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RE: Need some expertise from the flower department please

Shoot, I threw the package away. I have no idea what kind of impatiens I have going. Maybe I can swing by the store I purchased them from. They only sold one kind. I'll be sure to check, thank you!


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RE: Need some expertise from the flower department please

According to Susan's link the disease doesn't affect other plants and it needs humid cool weather to grow. I would just watch for mildew and pull the plants if they look sick.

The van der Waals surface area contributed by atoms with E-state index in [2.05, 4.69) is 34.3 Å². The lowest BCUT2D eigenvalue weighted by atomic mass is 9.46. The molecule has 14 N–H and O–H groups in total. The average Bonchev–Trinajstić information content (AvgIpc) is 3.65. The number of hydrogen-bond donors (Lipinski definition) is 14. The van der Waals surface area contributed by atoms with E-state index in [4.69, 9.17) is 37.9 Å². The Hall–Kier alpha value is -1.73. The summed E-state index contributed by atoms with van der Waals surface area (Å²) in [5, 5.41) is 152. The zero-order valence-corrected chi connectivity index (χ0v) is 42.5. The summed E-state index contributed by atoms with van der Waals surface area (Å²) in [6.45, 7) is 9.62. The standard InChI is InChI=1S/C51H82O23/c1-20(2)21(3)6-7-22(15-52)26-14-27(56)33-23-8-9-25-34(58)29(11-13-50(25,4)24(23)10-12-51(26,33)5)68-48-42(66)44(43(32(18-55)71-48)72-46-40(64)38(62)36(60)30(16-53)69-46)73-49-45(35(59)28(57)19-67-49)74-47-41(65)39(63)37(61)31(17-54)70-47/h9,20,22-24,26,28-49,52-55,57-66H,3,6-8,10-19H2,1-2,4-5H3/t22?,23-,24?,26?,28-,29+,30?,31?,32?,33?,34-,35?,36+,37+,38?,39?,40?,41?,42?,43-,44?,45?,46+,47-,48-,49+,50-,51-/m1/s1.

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RE: Need some expertise from the flower department please

Regular impatiens are in all the stores down here now. I don't remember seeing them all that much in the stores last year and think that, as Susan mentioned, a lot of the stores avoided them last year in order to try to stop the spread of the mildew disease that has been wiping out impatiens plantings in some parts of the country. I've never seen it here---maybe we are too dry for it to thrive. I think the stores have caved in to pressure because people wanted their impatiens, because the impatiens were in the stores even before the marigolds were.